1. Dress:
  • Everyone dressed conservatively as this was considered a sign of holiness (ie being separate from the world). Men wore suits to church
  • Women wore hats. The bible says it is shameful for a woman to have her head uncovered.
  • No jewellery or makeup. The bible says dress modestly and not adorn yourself with jewellery. Women who wore excessive makeup were called Jezebels or considered harlots.
  • Women were not allowed to wear slacks or jeans as that was men’s clothing. The bible says that you can’t wear the opposite genders clothes.
  • Long hair was out for Pentecostal young men. The bible says that demons came out of the pit of hell with faces of men and hair of women.
  • No tattoos or piercing. The bible banned them.
  1. Music:
  • Any form of music apart from Christian music was banned. You couldn’t listen to the radio or buy a pop record.
  • Later on rock music was considered demonic and some even preached that secret messages had been implanted in the music which could be heard if it was played backwards.
  • Anything that sounded contemporary at all was conforming to the world. This included folk music.
  1. Worship Style:
  • Services were extremely conservative formalised and structured. Although Pentecostals felt that they gave liberty to the Holy Spirit to move and they were not like traditional ritualistic denominations, an unwritten liturgy still existed.
  • Only hymns and simple repetitive choruses were sung
  • There were usually two or at the most messages in tongues and then the interpretation. The bible gave clear directions about the use of the gifts of the Spirit in church meetings. This only happened in the morning service as the evening service was a gospel service for the unsaved and the bible once again gave clear directions about such displays in front of non-believers.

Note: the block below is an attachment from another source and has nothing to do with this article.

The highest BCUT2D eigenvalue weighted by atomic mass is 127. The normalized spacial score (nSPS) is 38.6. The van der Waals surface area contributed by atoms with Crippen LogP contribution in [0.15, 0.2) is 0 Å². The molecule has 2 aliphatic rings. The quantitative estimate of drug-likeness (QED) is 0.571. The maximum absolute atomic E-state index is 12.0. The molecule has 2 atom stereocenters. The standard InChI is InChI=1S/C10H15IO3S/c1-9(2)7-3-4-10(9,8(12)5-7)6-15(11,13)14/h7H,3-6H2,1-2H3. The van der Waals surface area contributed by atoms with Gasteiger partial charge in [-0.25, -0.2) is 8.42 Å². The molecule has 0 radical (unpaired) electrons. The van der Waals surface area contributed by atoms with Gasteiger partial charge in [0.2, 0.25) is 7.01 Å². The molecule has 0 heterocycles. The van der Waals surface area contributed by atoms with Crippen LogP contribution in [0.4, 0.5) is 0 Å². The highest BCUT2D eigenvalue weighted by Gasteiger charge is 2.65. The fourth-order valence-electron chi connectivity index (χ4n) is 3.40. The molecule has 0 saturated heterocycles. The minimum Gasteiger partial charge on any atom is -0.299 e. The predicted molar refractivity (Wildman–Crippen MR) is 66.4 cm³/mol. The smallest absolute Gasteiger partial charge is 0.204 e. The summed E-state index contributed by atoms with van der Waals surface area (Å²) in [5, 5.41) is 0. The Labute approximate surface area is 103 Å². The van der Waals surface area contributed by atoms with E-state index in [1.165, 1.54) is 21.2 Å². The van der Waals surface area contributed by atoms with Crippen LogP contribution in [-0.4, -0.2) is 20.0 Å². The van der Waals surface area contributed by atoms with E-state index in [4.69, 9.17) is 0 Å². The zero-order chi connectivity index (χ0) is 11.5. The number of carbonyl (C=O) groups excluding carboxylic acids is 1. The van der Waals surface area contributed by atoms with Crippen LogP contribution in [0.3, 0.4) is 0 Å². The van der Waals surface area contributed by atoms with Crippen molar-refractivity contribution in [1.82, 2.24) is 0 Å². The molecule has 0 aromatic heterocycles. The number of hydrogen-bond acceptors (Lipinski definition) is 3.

• In most churches the only instruments were piano and/or organ. Introducing drums could be enough to split a church over the issue.
  • After the charismatic movement of the 70’s & 80’s some within the Pentecostal world wanted a more vibrant and expressive style of worship. This issue nearly divided the Assemblies of God. The main issue being whether people were allowed to dance in church and should singing extemporaneously in the spirit be permitted.
  1. Lifestyle:
  • No one was allowed to go the cinema. It was called the SINema.
  • At church camps men and women swam separately. The bible says that it was not good to cause your brother to stumble by placing temptation in front of them.
  • Going to dances was banned. This was ‘worldly’ and the bible said to not put yourself in a vulnerable position of temptation and two people holding each other closely could incite sexual arousal. It was also considered pagan and tribal and therefore demonic. When Moses came down from the mountain he found the people worshiping a golden calf and they were dancing.
  • The Sabbath (Sunday to Pentecostals) was meant to be a holy day. Therefore you couldn’t play sport, go to the beach, watch TV or even read the Sunday papers.
  1. Alcohol:

Everyone abstained totally from any form of alcohol (even in cooking). The bible says not to be drunk and one glass could be the first step on a slippery path to debauchery. The Australian Christian Churches (ACC, formerly the Assemblies of God) conference this year removed the statement in the ministers’ code of ethics that they must abstain from all alcohol or they would lose their credential. Most Pentecostals these days don’t see a problem drinking socially but not excessively.

  1. Ministry:
  • No real social action programs such as working with the unemployed, homeless or the poor. This was considered to be the work of missionaries in foreign third world countries. It was never really done as an act of charity but with strings attached. Eg you must attend this service, hear the gospel, then we’ll feed you.
  • Indigenous Australians were ministered to on missions and expected to reject their culture entirely and adopt a western holiness lifestyle.
  • No programs that dealt with important life related issues such as mental health, personal development, leadership, sexual abuse etc. This was the Holy Spirit’s job to sort these things out.
  • Congregations were basically white Anglo-Saxon. Today though congregations are multicultural and many ethnic churches exist.
  1. The Role of Women: